> >
> >--In Joy: [1 1] dip [dup [*] dip succ] times pop
> >fact2 = (quote ((lit 1) ! (lit 1)))
> >        ! dip ! (quote (dup ! (quote mult) ! dip ! suc))
> >        ! times ! pop
> >
> >{- fact3,4 & 5 don't type check, fails with...
> >-- Occurs check: cannot construct the infinite type:
> >
> >--In Joy: [null] [succ] [dup pred] [i *] genrec
> >fact3 :: (Integer, a) -> (Integer, a)
> >fact3 = (quote nul) ! (quote suc) ! (quote (dup ! pre)) ! (quote (i !
> > mult)) ! genrec
> >
> >fact4 :: (Integer, a) -> (Integer, a)
> >fact4 = genrec.quote(mult.i).quote(pre.dup).quote(suc).quote(nul)
> >
> >--In Joy:  [null]  [succ]  [dup pred]  [*]  linrec
> >fact5 :: (Integer, a) -> (Integer, a)
> >fact5 = quote(nul) ! quote(suc) ! quote(dup ! pre) ! quote(mult) ! linrec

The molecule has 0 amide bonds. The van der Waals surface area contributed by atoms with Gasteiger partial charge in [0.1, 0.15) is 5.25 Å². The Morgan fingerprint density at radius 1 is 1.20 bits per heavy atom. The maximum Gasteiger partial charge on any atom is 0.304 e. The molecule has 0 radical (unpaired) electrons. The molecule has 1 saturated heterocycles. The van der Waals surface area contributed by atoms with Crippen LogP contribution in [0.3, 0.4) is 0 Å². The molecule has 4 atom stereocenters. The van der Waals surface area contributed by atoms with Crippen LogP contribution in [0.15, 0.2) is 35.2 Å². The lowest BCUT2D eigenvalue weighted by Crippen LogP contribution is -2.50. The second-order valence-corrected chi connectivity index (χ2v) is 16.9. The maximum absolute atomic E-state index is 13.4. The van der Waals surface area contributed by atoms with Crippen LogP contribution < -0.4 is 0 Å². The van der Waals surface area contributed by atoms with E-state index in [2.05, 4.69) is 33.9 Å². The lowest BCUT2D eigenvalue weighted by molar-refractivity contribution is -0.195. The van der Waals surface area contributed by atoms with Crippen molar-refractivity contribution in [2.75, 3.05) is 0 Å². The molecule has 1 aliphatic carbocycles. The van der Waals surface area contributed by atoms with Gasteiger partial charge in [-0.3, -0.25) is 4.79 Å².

> >
> >--}
> >nul = (lit 0) ! eq
> >suc = (lit 1) ! add
> >pre = (lit 1) ! sub
> >
> >linrec (rec2, (rec1, (t, (p, stack))))
> >
> >      | fst (p stack) == True = (t stack)
^^^^^^^^^^
fst (p stack) suffices.

> >      | otherwise = rec2 (linrec (rec2, (rec1, (t, (p, (rec1 stack))))))
> >
> >genrec (rec2, (rec1, (t, (b, stack))))
> >
> >      | fst (b stack) == True = (t stack)
> >      | otherwise = (rec2.quote(genrec.quote(rec2).quote(rec1).
> >
> >                          quote(t).quote(b))) (rec1 stack)
> >
> >times (p, (n, stack)) | n>0 = times (p, (n-1, (p stack)))
> >
> >                      | otherwise = stack
> >
> >(!) f g = g.f
> >i    (a, b)      = (a b)
> >add  (a, (b, c)) = (b+a, c)
> >sub  (a, (b, c)) = (b-a, c)
> >mult (a, (b, c)) = (b*a, c)
> >swap (a, (b, c)) = (b, (a, c))
> >pop  (a, b)      =  b
> >dup  (a, b)      = (a, (a, b))
> >dip  (a, (b, c)) = (b, (a  c))
> >eq   (a, (b, c)) | a == b    = (True, c)
> >
> >                 | otherwise = (False,c)
> >
> >ifte (f, (t, (b, stack))) | fst (b stack) == True = (t stack)
> >
> >                          | otherwise             = (f stack)
> >
> >lit val stack      = (val, stack) -- push literals on the stack
> >quote = lit
>
Hope, I could help a little,
Daniel
```